A recent BDN article by Dr. Stephen Sears probably left readers wondering why it was relevant and what they should do about the deadly toxin raw milk. It might surprise the majority of Mainers that the Food and Drug Administration and Centers for Disease Control have been spending lots of our tax dollars raiding small farms, sending FBI agents into stores with guns drawn, misleading consumers, shutting down family cheese artisans and issuing cease and desist orders to family farms (in Maine) that sell milk to their neighbors.
After Dr. Sears’ (Maine’s state epidemiologist) article, you’re probably breathing easy knowing these agencies are fighting such terrible threats as raw milk. Indeed, as the doctor wrote, according to the CDC, raw milk has been responsible for two deaths in the United States since 1998.
Obviously, Dr. Sears simply stated numbers from agency press releases and e-mails rather than actually looking at the Foodborne Outbreak Online Database. There, he would have found that, indeed, in the decade between 1998 and 2008, in a country now home to a population of more than 300 million, raw milk caused two deaths. What he neglected to mention regarding “public health” was that in 2007, in Massachusetts alone, there were three deaths from pasteurized milk.
How could Dr. Sears miss this information when he is so concerned about public health? Presumably, the same way he could quote an oft-stated CDC figure of 1,614 reported illnesses from raw milk. Why the CDC uses this figure is unbeknownst to the population, since its own data reveals 1,254 reported illnesses for the decade in question.
So what is going on here?
This is part of a nationwide campaign to take away your right to eat and feed your children healthy, real food. Sound like a conspiracy theory? Don’t take my word for it. Take the FDA’s. The Farm-to-Consumer Legal Defense Fund recently sued the FDA because its ban on interstate sales of raw milk is unconstitutional. In the motion to dismiss, the FDA stated the following: “There is no right to consume or feed children any particular food. There is no generalized right to bodily and physical health.”
Scared? It gets worse. Read the entire brief at ftcldf.org.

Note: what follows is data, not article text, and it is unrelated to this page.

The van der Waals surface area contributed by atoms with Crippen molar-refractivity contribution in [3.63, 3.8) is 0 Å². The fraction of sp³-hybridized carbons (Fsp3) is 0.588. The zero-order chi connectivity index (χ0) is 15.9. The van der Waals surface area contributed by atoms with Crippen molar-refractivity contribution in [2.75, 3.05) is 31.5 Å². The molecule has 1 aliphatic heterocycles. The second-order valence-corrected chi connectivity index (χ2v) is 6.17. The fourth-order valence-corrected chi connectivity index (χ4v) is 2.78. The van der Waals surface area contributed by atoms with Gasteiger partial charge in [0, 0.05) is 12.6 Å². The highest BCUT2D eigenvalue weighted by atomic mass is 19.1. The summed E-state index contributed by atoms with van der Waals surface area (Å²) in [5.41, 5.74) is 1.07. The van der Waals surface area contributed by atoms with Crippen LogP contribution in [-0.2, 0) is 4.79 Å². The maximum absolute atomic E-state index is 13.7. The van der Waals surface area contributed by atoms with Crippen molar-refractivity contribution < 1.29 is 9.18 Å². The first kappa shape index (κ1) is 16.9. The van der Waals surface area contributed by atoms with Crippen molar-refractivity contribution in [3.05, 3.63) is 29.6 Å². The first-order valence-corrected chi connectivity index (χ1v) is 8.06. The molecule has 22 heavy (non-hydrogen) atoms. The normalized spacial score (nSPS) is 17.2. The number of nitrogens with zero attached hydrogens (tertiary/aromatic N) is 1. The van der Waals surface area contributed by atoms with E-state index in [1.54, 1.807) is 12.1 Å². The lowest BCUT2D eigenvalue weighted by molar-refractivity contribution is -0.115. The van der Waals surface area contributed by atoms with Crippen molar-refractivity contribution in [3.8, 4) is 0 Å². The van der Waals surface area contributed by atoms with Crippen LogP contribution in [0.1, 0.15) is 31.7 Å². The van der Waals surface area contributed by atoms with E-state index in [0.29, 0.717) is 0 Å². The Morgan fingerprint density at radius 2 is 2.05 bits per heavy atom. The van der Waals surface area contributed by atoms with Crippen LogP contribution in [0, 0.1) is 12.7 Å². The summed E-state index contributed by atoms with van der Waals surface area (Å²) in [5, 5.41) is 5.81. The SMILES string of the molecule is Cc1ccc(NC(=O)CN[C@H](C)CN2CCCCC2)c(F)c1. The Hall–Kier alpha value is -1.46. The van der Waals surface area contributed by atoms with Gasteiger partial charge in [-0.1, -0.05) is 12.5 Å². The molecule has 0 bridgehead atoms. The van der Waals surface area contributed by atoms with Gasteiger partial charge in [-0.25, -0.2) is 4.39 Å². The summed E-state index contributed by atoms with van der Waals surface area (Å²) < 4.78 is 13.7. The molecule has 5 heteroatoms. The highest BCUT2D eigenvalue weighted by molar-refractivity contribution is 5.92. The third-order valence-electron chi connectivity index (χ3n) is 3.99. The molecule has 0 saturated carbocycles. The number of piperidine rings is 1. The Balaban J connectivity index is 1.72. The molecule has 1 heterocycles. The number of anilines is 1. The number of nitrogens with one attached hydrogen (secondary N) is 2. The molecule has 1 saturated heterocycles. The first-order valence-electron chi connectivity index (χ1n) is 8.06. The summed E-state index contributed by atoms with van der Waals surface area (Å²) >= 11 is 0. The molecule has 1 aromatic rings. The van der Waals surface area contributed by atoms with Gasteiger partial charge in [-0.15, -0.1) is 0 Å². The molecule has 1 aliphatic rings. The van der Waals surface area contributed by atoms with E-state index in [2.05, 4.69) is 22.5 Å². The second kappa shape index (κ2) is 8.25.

Raw milk is simply the current, easy target. The reasons are that raw milk consumption does exist but certainly is not common in Maine. The farmers who tend to sell raw milk are not “dairy operators” but small, diversified family farmers. The farmer who provides my raw milk milks just two cows by hand. These people cannot afford to fight the legal battles required to combat the government.
But raw milk is just one battle. S510, the “food safety” bill, will change the local food landscape at just the time when a critical mass of people is waking up to the horrors of the current food system.
Set aside the poisons, runoff and torture of animals, workers and families if you can. Just look at actual public health issues. Where are food-borne illnesses produced? They’re generated by huge, globalized agribusiness processors from eggs to spinach to peanut butter. Not from the small family farms providing a safe alternative, despite Dr. Sears’ barely veiled claims to the contrary.
Hundreds of thousands of people are suddenly realizing that the industrial food system with which they live is the Titanic. Now that a growing number of people are looking for lifeboats, the people steering the ship are worried. You can dismiss this as conspiracy theory if you want. If so, I wish you luck. But if I were you, I would search MOFGA.org or Google and find some local farmers and artisans who can provide what you need and establish a relationship, because things are going to get interesting soon.
Consider the food supply of the Soviet Union just before it collapsed or France before its revolution. Food is an important tool of social control, and the tool is getting away from its operators. They are trying desperately to rein it in; thus the statements by government agency doctors in the court of public opinion. I wonder what the doctors and federal agents are going to eat when salmonella and e-coli from the system are all that’s on offer.
Ryan Parker is a former staff member of the United States House of Representatives. Currently, he runs a diversified, beyond organic, small family farm in Newport and writes in Winterport.